Human and climatic influences on wildfires ignited by recreation in national forests in WA, OR, and CA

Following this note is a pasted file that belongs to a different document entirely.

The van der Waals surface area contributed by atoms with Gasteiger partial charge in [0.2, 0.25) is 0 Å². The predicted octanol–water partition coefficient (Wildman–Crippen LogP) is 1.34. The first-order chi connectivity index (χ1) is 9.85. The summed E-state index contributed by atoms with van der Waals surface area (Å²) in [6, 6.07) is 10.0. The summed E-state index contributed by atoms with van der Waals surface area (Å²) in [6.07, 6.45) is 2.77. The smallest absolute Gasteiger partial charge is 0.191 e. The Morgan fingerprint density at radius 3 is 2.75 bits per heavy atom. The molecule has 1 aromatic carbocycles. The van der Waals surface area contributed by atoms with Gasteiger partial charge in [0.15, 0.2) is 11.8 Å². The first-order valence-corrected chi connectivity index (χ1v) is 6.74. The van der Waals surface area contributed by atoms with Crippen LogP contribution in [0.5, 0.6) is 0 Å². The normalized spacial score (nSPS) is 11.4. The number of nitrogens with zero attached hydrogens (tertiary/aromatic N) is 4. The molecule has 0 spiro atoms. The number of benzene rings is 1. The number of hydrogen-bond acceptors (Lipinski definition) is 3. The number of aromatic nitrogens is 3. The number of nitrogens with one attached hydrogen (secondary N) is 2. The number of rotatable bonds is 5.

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From 1992–2020, 50% of recreation-caused ignitions in these three states occurred on lands managed by the U.S. Forest Service. The mean annual number of recreation-caused ignitions on national forests in the three states during this period was relatively stable, about 500, whereas recreation-caused ignitions within other jurisdictions decreased by 40%. Improved understanding of the impact of human and climatic factors on recreation-caused ignitions could provide valuable insights for shaping policy and management decisions. We found that mean annual densities of recreation-caused ignitions on national forests were 7 times greater within 1 km of designated campgrounds than >1 km from campgrounds, although 80% of recreation-caused ignitions occured >1 km from designated campgrounds. Ignition density in campgrounds increased non-linearly with overnight visitor density; a doubling of visitor density was associated with a ∼40% increase in ignitions. Large (≥4 ha) recreation-caused wildfires, especially those ignited in designated campgrounds, tended to occur concurrent with drought and 1–2 years after anomalously wet conditions. These results suggest that accounting for drought in implementation of fire restrictions, and targeting wildfire-prevention awareness to recreational users outside designated campgrounds, might reduce the likelihood of recreation-caused ignitions.

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